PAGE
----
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Woody Lavender Plants

What to do?

     I have received many an email asking what to do with my woody Lavender plant. If you have a Lavender that is older and split open with a lot of old growth woody stems you have a few choices.

Woody Lavender Plant
Image courtesy of Royal Horticultural Society

     Any Lavender that has any age at all tends to get woody at the base. It's just the nature of the beast. Proper pruning can slow this tendency and limit or control it to some extent. Well maintained plants can live for 10 years or more if they are happy where they are planted and conditons are right.

     An older woody plant cannot be transformed into a nicely mounded cushion shaped plant. It is simply too late and if you try you will end up with a dead plant. What should you do? Here are a few things to try.

Use it For Cuttings

     You can enjoy woody Lavender as is or do what I do and use it to make more plants by using it for cuttings. If your plant has long woody stems with the new growth at the top you can take cuttings from it and propagate Lavender plants. Simply cut out sections leaving a few inches of woody stem attached.

     Take these old growth cuttings and abrade them slightly by exposing the green inner part of the stem and dip them into rooting hormone and then into damp sand. Trim the green tops off by about half since there are no roots yet to support that growth. Keep the sand slightly damp and place in location with filtered light. You should have roots in a few weeks, check by giving each cutting a gently tug. Resistance means roots Yay!!!

     Here is another way of propagating new Lavender which renders larger "plantlets" but takes longer. Gain additional plants by layering your plant which is a another way to get new plants from the old one. If the plant has a lot of long woody stems and they flop over then all the better.

     Take a stem and lightly abrade the underneath area closest to the ground until you see a little bit of the green inside. Do not completely remove the outer layer but just scratch through it a little. Do this as close to the end with the new green leaves as you can because after roots form this will become the new plant.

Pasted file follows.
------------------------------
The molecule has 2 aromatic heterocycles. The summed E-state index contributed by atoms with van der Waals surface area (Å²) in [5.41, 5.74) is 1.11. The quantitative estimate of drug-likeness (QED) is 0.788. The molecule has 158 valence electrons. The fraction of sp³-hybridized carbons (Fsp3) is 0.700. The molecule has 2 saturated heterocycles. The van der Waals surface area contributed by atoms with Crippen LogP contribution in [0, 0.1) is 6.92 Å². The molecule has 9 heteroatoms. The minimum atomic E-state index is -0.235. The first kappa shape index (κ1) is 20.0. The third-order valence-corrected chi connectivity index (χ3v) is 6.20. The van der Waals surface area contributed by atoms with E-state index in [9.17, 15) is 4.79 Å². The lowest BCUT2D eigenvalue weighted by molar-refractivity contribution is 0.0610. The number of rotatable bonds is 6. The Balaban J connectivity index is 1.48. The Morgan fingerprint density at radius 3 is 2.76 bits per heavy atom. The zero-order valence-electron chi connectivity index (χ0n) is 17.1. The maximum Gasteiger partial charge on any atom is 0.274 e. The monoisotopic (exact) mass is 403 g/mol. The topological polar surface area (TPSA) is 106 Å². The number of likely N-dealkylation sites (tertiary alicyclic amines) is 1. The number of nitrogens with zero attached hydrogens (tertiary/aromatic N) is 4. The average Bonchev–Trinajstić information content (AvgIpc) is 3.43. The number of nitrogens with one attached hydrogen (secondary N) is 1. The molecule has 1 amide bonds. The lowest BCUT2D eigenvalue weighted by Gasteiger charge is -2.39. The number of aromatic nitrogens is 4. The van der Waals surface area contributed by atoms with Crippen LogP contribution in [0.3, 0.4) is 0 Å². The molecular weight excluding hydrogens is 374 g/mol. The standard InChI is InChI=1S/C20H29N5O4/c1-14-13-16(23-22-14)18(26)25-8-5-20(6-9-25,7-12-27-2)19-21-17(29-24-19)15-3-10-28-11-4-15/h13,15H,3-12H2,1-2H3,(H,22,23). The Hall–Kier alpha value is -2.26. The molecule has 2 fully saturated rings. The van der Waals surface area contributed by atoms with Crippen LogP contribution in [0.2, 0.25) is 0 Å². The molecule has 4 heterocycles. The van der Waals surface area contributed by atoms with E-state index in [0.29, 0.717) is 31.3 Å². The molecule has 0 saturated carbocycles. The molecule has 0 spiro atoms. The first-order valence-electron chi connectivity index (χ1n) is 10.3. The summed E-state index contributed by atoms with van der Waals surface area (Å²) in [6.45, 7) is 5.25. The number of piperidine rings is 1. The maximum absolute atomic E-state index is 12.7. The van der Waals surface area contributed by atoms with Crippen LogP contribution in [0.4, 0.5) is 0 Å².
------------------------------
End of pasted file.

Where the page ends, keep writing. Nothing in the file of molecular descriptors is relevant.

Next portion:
Dust the wounded area with a little rooting hormone by using a Q-tip or small craft paint brush. Now lay this wounded area down on the soil and either pin it down with a few U-shaped landscape pins or set a rock on top large enough to weigh it down keeping it in full contact with the soil. Don't let this section flower to encourage root formation.

     Layering works well for plants that have 3 - 4 long woody sections and a hole in the middle. You can get new plants by pinning each section down around the host plant. It will be unsightly for a while until you can cut each section away and replant it but you are taking one old plant and gaining new ones.

     After a month or so you can see if this area has formed roots. I prefer to leave it for a few months to assure good root formation and then I cut the branch where it connects to old plant. I then transplant this new plant to a new location.

Removing Sections to Rejuvenate Lavender Plants

     On plants that have some new growth forming down at the base you can work on a three year rejuvenation plan by completely removing 1/3 of the "bad" sections each year until you they are all gone.

     To do this you cut out the desired section as close to the base of the plant as possible. You may use the removed sections as cuttings if they are suitable. This rejuvenation pruning requires patience as your plant will be unsightly for some time.

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